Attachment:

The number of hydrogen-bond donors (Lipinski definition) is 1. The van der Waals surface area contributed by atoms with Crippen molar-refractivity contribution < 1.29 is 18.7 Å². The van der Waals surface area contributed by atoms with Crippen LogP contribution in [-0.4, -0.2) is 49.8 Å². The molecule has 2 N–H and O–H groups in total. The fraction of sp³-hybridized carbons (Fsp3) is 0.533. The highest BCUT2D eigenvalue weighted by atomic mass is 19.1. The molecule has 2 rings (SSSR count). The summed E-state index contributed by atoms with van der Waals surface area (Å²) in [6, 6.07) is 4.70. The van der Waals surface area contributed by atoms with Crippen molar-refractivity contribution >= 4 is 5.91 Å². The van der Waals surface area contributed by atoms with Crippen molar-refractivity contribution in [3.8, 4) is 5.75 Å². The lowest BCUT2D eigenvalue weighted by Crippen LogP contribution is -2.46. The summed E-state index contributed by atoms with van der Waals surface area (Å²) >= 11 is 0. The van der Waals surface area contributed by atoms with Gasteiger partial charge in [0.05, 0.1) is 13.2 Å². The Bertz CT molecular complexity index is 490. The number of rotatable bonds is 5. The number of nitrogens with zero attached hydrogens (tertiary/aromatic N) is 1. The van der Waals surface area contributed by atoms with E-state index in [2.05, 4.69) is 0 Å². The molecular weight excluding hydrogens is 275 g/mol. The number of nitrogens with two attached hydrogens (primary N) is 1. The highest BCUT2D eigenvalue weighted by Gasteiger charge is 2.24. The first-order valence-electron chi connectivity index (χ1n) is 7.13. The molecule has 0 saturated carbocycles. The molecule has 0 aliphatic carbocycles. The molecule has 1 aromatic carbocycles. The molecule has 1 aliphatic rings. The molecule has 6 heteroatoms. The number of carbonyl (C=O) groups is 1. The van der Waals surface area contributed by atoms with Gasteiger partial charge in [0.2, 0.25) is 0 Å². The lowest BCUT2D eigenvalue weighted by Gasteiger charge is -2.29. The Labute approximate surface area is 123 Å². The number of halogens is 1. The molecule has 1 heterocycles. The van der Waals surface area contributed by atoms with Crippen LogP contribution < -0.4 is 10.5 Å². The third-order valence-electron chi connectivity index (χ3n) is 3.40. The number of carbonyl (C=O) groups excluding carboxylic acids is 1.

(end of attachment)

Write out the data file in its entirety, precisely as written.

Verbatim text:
The number of hydrogen-bond donors (Lipinski definition) is 1. The van der Waals surface area contributed by atoms with Crippen molar-refractivity contribution < 1.29 is 18.7 Å². The van der Waals surface area contributed by atoms with Crippen LogP contribution in [-0.4, -0.2) is 49.8 Å². The molecule has 2 N–H and O–H groups in total. The fraction of sp³-hybridized carbons (Fsp3) is 0.533. The highest BCUT2D eigenvalue weighted by atomic mass is 19.1. The molecule has 2 rings (SSSR count). The summed E-state index contributed by atoms with van der Waals surface area (Å²) in [6, 6.07) is 4.70. The van der Waals surface area contributed by atoms with Crippen molar-refractivity contribution >= 4 is 5.91 Å². The van der Waals surface area contributed by atoms with Crippen molar-refractivity contribution in [3.8, 4) is 5.75 Å². The lowest BCUT2D eigenvalue weighted by Crippen LogP contribution is -2.46. The summed E-state index contributed by atoms with van der Waals surface area (Å²) >= 11 is 0. The van der Waals surface area contributed by atoms with Gasteiger partial charge in [0.05, 0.1) is 13.2 Å². The Bertz CT molecular complexity index is 490. The number of rotatable bonds is 5. The number of nitrogens with zero attached hydrogens (tertiary/aromatic N) is 1. The van der Waals surface area contributed by atoms with E-state index in [2.05, 4.69) is 0 Å². The molecular weight excluding hydrogens is 275 g/mol. The number of nitrogens with two attached hydrogens (primary N) is 1. The highest BCUT2D eigenvalue weighted by Gasteiger charge is 2.24. The first-order valence-electron chi connectivity index (χ1n) is 7.13. The molecule has 0 saturated carbocycles. The molecule has 0 aliphatic carbocycles. The molecule has 1 aromatic carbocycles. The molecule has 1 aliphatic rings. The molecule has 6 heteroatoms. The number of carbonyl (C=O) groups is 1. The van der Waals surface area contributed by atoms with Gasteiger partial charge in [0.2, 0.25) is 0 Å². The lowest BCUT2D eigenvalue weighted by Gasteiger charge is -2.29. The Labute approximate surface area is 123 Å². The number of halogens is 1. The molecule has 1 heterocycles. The van der Waals surface area contributed by atoms with Crippen LogP contribution < -0.4 is 10.5 Å². The third-order valence-electron chi connectivity index (χ3n) is 3.40. The number of carbonyl (C=O) groups excluding carboxylic acids is 1.